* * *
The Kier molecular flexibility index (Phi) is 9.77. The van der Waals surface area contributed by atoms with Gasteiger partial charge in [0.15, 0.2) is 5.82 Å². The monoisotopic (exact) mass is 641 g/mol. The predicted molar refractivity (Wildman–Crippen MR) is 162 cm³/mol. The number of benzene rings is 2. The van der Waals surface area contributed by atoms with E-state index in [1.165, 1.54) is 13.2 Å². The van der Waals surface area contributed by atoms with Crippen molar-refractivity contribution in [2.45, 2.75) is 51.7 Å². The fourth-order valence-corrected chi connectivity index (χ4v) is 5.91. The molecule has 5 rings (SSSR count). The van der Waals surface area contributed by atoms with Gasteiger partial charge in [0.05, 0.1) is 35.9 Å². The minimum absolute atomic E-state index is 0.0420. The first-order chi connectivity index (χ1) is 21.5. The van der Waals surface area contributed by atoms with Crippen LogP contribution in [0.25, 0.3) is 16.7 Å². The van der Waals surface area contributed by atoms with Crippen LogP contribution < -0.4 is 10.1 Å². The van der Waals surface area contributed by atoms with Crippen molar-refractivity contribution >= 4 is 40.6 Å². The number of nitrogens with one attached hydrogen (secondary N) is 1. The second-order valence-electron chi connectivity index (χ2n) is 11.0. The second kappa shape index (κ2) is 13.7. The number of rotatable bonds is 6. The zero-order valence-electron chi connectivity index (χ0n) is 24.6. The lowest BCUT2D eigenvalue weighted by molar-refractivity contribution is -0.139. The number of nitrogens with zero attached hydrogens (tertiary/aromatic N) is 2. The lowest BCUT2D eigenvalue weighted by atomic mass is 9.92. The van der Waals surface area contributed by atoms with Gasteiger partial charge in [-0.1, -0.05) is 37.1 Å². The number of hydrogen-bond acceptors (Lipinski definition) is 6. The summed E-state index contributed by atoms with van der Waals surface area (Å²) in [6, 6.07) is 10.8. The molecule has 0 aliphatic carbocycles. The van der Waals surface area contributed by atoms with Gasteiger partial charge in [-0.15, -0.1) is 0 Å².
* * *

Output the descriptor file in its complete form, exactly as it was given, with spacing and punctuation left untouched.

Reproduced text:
The Kier molecular flexibility index (Phi) is 9.77. The van der Waals surface area contributed by atoms with Gasteiger partial charge in [0.15, 0.2) is 5.82 Å². The monoisotopic (exact) mass is 641 g/mol. The predicted molar refractivity (Wildman–Crippen MR) is 162 cm³/mol. The number of benzene rings is 2. The van der Waals surface area contributed by atoms with E-state index in [1.165, 1.54) is 13.2 Å². The van der Waals surface area contributed by atoms with Crippen molar-refractivity contribution in [2.45, 2.75) is 51.7 Å². The fourth-order valence-corrected chi connectivity index (χ4v) is 5.91. The molecule has 5 rings (SSSR count). The van der Waals surface area contributed by atoms with Gasteiger partial charge in [0.05, 0.1) is 35.9 Å². The minimum absolute atomic E-state index is 0.0420. The first-order chi connectivity index (χ1) is 21.5. The van der Waals surface area contributed by atoms with Crippen LogP contribution in [0.25, 0.3) is 16.7 Å². The van der Waals surface area contributed by atoms with Crippen LogP contribution < -0.4 is 10.1 Å². The van der Waals surface area contributed by atoms with Crippen molar-refractivity contribution >= 4 is 40.6 Å². The number of nitrogens with one attached hydrogen (secondary N) is 1. The second-order valence-electron chi connectivity index (χ2n) is 11.0. The second kappa shape index (κ2) is 13.7. The number of rotatable bonds is 6. The zero-order valence-electron chi connectivity index (χ0n) is 24.6. The lowest BCUT2D eigenvalue weighted by molar-refractivity contribution is -0.139. The number of nitrogens with zero attached hydrogens (tertiary/aromatic N) is 2. The lowest BCUT2D eigenvalue weighted by atomic mass is 9.92. The van der Waals surface area contributed by atoms with Gasteiger partial charge in [-0.1, -0.05) is 37.1 Å². The number of hydrogen-bond acceptors (Lipinski definition) is 6. The summed E-state index contributed by atoms with van der Waals surface area (Å²) in [6, 6.07) is 10.8. The molecule has 0 aliphatic carbocycles. The van der Waals surface area contributed by atoms with Gasteiger partial charge in [-0.15, -0.1) is 0 Å².